### Example Transformations

Let’s kick these equations around a bit. Let’s try the super simple function x(t) = 2. Plugging this equation into the Fourier transform, we get:

Integrals around infinity start to behave oddly, so this example will not be mathematically rigorous, but intuitively we can see that the integral of sin(ξt) and cos(ξt) as t goes from negative infinity to positive infinity should be 0, unless ξ = 0. At that point the equation simplified dramatically to:

We can write the equation for X(ξ) using the Dirac delta function, δ(x), which is defined as:

So, putting it all together, for x(t) = 2, X(ξ) = 2 δ(ξ). This means that the magnitude of X(ξ) is 0 everywhere except at ξ=0, where it is roughly 2∞. A more mathematically rigorous process, which you can find here, rests on the transform of the unit step function, which rests on the transform of an exponential decay. The purpose here is just to show that the transform of a DC signal will exist only at 0 Hz.

Now let’s look at the Fourier transform of a sine wave of frequency 1kHz.

We can see that this is going to come to zero except for the case where ξ=±1000. At that point, using ξ=1000 for this example, the equation becomes:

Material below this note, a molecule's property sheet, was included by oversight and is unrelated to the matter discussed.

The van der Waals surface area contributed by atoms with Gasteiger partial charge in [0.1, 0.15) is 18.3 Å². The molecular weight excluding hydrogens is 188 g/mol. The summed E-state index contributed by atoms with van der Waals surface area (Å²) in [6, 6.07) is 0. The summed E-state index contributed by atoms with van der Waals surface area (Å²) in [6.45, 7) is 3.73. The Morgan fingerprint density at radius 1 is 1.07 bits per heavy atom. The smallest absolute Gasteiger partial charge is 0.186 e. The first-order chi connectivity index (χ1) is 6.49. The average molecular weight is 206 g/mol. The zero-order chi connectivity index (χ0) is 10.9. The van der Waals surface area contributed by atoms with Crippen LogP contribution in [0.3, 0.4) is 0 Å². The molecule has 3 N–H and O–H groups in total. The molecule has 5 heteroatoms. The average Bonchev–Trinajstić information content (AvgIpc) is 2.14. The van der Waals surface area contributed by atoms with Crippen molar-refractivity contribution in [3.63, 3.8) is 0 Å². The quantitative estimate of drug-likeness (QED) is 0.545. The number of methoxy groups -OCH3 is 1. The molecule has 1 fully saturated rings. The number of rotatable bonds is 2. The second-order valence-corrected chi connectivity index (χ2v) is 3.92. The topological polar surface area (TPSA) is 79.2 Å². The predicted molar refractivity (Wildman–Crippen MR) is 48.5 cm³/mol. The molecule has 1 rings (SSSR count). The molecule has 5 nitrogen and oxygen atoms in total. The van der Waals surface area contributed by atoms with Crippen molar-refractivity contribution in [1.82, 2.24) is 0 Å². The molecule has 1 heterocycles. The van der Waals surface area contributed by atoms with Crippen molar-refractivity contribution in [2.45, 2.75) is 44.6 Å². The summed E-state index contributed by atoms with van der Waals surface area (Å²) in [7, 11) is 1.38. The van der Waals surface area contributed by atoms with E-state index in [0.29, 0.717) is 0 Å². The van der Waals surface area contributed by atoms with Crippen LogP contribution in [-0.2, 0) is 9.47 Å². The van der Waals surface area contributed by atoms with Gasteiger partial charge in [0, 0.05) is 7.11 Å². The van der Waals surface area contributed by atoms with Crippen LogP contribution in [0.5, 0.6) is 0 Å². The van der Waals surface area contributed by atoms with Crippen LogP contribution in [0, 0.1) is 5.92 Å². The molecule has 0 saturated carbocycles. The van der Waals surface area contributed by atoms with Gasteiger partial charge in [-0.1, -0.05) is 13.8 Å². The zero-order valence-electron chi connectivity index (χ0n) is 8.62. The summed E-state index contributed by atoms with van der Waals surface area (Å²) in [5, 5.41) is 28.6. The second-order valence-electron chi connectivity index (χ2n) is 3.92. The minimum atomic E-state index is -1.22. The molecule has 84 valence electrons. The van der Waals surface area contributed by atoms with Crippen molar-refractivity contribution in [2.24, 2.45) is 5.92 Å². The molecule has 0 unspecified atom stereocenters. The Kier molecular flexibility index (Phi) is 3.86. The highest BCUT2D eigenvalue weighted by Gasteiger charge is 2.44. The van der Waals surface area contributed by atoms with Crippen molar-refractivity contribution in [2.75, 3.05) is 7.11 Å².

We can apply the trigonometric identity of sin(kt)cos(kt) = sin(2kt)/2 and sin^{2}(kt) = (1-cos(2kt))/2, and we get:

Similarly, at ξ=-1000, we will get:

Using the Dirac function, we see that the Fourier transform of a 1kHz sine wave is:

We can use the same methods to take the Fourier transform of cos(4000πt), and get:

A few things jump out here. The first is that the Dirac function has an offset, which means we get the same spike that we saw for x(t) = 2, but this time we have spikes at the signal frequency and the negative of the signal frequency. This makes more sense when you remember that sin(-θ) = -sin(θ), and cos(-θ) = cos(θ). The second piece that should jump out is that the Fourier transform of the sine function is completely imaginary, while the cosine function only has real parts. This means that the angle of the transform of the sine function, which is the arctan of real over imaginary, is 90° off from the transform of the cosine, just like the sine and cosine functions are 90° off from each other.